Writing Prompts for Uncertain Times

Sometimes, & especially in these uncertain & weird times, gleaning inspiration to write or create in general is extremely difficult. What has been getting me through is creating or researching prompts that help transport my worried brain into a place of writing/thinking about making. Here are a few for you to try, get your minds, fingers, imaginations out of quarantine & onto paper, canvas, or wherever else your art happens to happen.

  1. Write a not-elegy, for an elegy that has been written many times. Think: anti-elegy, resurrection poem, a poem in which you recover/revive the lost person/place/thing.
  2. Write a poem about something that you consider priceless & try to put a price on it. Alternatively, write something that engages an idea, thing, or person that might be considered societally priceless & center your piece around highlighting a price you’ve easily given it.
  3. How are inanimate objects that don’t have physical mothers born?  Think: Where do lights come from? What lives in a closet’s bloodline? How do tattoos take their first steps & who records them?
  4. Write/make an ode to something that is considered ugly, disgusting, or invaluable & let your language make it all the things that it is said not to be.
  5. Choose an object. Unravel it. Unravel it again. Unravel it again. When there feels like nothing else, unravel it again. What lives in the layers? What does it lose when you peel them back?
  6. Write/make an Ars Poetica with… some thing, place, or person that haunts you. Think: using a thing that haunts you to communicate your why & how of your work. As I write this prompt, I am thinking of my own Ars Poetica that I have been absolutely avoiding, an Ars Poetica with my dead baby.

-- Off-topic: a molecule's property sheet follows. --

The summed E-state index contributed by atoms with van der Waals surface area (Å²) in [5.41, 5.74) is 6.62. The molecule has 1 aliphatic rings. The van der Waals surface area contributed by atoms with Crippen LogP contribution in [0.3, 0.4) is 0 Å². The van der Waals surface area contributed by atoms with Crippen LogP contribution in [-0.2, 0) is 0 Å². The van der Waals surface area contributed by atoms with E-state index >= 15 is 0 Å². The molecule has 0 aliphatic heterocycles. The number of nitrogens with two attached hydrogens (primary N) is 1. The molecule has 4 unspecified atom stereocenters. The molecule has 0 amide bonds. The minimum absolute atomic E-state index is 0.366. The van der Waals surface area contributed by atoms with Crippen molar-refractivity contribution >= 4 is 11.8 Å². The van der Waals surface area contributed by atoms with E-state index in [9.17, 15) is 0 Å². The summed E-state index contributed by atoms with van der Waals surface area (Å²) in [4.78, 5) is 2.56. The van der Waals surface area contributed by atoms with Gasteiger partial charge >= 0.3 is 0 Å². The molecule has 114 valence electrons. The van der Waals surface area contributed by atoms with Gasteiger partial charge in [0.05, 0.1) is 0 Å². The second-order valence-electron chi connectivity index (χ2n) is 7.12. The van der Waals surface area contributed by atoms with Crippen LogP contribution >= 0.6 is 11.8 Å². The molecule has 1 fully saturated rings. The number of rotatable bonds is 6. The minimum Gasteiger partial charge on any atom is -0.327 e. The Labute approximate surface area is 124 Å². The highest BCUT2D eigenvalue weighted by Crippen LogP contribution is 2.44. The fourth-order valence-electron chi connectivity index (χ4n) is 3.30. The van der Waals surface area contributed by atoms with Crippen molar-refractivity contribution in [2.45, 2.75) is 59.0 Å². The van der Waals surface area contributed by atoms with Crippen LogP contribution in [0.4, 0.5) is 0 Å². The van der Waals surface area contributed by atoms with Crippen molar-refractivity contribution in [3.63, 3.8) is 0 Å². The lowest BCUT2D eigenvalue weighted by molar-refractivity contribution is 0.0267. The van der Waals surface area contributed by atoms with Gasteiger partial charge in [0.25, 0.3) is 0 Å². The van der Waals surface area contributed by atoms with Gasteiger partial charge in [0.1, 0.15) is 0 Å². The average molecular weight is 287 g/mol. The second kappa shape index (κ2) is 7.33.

7. Take a whole day of listening in on other people’s conversations (for a quarantine version, spend the whole day calling random folks & seeing what conversations they strike up), write down anything that they say & break them into three categories. The categories are: mundane/normal, surprising, annoying/upsetting. With these lists write something that uses the majority of other people’s language (like a cento of your day/week/phone conversation with your mom/at Target, etc.), if you do end up including outside words use some sort of formatting tool to identify where your own input is happening.
  8. Think of a question you’ve always wanted to ask your parents or people who raised you, write what you think their answer would be. Ask them the question. Make something that weaves your answer & theirs together. See what happens. Ask them to ask you something back, have them write what they think you’ll say, repeat the process.
  9. Write something whose form mimics that of an everyday activity (braiding hair, kissing your lover, washing dishes, walking your dog, brushing your teeth) & try to make it so that the content doesn’t give a hint to what the form is shaped after.
  10. What something intangible that you can’t go a day without? Write something in which this intangible thing has a body, a voice, a head of hair, & does the day without you.

I hope at least one of these prompts were fruitful for you & would love to see submissions of anything that comes out of them. Stay safe!


Shaina, Poetry Editor


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